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  Children's Ministry Today    

Today's Featured Article

Teens and Discipline                    
by Audrey Okaneko


I had the most frustrating conversation with a friend. It was frustrating enough to lead me to write this article.

She was very upset her son came in at 3 a.m. when his curfew was 1 a.m. She came to me asking for my advice on what to do. This was not the first time he’d broken curfew. I asked if she was going to ground him. She explained she couldn’t as he had ball practice and since he’d be seeing his friends anyway, grounding him was fruitless. I asked if she was taking away his car privileges. She explained that with work and ball practice it was not practical to take away his car privileges.

I asked if she would limit his cell phone use since he did not use his phone, which she pays for, to call and tell her he’d be late. She explained that he needed the phone in case his boss or coach called him. I asked if there would be any consequence for him coming in at 3 a.m. and disrespecting her and her rules. She then told me she just didn’t know what to do as nothing worked, and she truly felt she had no choices and no options.

I should state that I’m “just a mom”. I’m not a psychologist or child expert. As a mom I know that if we as parents allow the above scenario, then it continues. It does not magically get better on its own.

Just using the above scenario, I do not believe having to call a friend and ask for a ride to ball practice is “horrible”. I don’t believe having to take a bus to work or catching a ride with a friend is “horrible”. I don’t believe allowing work and ball practice with no social activities for a week is “horrible”. And I don’t believe saying “tell the boss and coach to call the home phone” for a week is “horrible”. Any of these would make it very clear to the teen that there are consequences for his actions.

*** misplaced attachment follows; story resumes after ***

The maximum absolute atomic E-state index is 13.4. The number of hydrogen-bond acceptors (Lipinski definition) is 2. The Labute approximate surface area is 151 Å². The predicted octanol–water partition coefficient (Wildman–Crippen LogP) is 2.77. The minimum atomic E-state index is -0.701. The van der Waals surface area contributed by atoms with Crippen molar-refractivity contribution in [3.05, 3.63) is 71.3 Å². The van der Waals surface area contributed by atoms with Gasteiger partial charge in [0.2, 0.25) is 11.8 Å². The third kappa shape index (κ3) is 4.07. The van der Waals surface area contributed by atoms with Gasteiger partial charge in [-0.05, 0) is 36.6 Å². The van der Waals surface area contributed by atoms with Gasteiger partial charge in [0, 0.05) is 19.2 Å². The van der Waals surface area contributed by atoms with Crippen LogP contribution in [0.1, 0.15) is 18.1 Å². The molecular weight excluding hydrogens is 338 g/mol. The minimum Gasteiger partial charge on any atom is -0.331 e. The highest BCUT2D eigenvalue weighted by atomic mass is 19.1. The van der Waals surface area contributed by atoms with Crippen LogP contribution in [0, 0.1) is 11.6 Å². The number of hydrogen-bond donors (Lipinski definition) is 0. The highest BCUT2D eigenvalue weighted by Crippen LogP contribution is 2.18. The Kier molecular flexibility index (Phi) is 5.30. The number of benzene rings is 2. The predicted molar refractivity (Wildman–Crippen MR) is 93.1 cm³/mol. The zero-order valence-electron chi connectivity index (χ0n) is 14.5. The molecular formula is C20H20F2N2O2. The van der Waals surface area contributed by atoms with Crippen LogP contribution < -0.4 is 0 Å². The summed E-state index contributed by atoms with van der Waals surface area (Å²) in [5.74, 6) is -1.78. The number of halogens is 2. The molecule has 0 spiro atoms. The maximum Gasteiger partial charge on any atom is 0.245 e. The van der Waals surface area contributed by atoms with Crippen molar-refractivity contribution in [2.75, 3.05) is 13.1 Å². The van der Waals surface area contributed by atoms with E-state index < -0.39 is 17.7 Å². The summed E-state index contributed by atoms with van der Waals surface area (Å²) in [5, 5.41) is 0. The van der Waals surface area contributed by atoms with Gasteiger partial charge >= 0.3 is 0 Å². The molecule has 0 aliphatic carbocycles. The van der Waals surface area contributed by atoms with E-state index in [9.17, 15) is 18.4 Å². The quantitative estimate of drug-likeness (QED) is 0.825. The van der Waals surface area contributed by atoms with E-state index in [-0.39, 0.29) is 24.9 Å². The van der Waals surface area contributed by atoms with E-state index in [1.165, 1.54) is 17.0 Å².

It has always been very important to me to help my kids understand with certainty that for every action there are consequences. This is NOT a negative phrase. If we plant seeds, a tree will grow. If we smile at a stranger, they just may smile back. If we choose to ignore or disobey a rule, there are also consequences. I think most reading this article have probably had a speeding ticket. We chose to go faster than the limit and we dealt with the consequence.

I attended a class through my daughter’s high school. The man running the class was an MFCC who specialized in teens. I remember him addressing a woman who also felt there was nothing she could do. He asked if the teen had a bed, a dresser, a phone, a car, and even a door for privacy for his bedroom. He went on to tell this woman that not one of those items was a necessity, and not one of those items was required by the state to be provided.

As parents, we do have choices and options if our teen decides to disobey our rules. Both of my kids know that the door on their bedroom is a privilege. Neither one of them EVER slams their door. It is their choice to not slam the door as they wish to keep the door right there, on the hinges.

Once you decide to take control, you’ll discover that you really do have many options.

Article by:  Audrey Okaneko is mom to two girls. She can be reached at audreyoka@cox.net or visited at www.scrapping-made-simple.com

Web www.childrensministry.org





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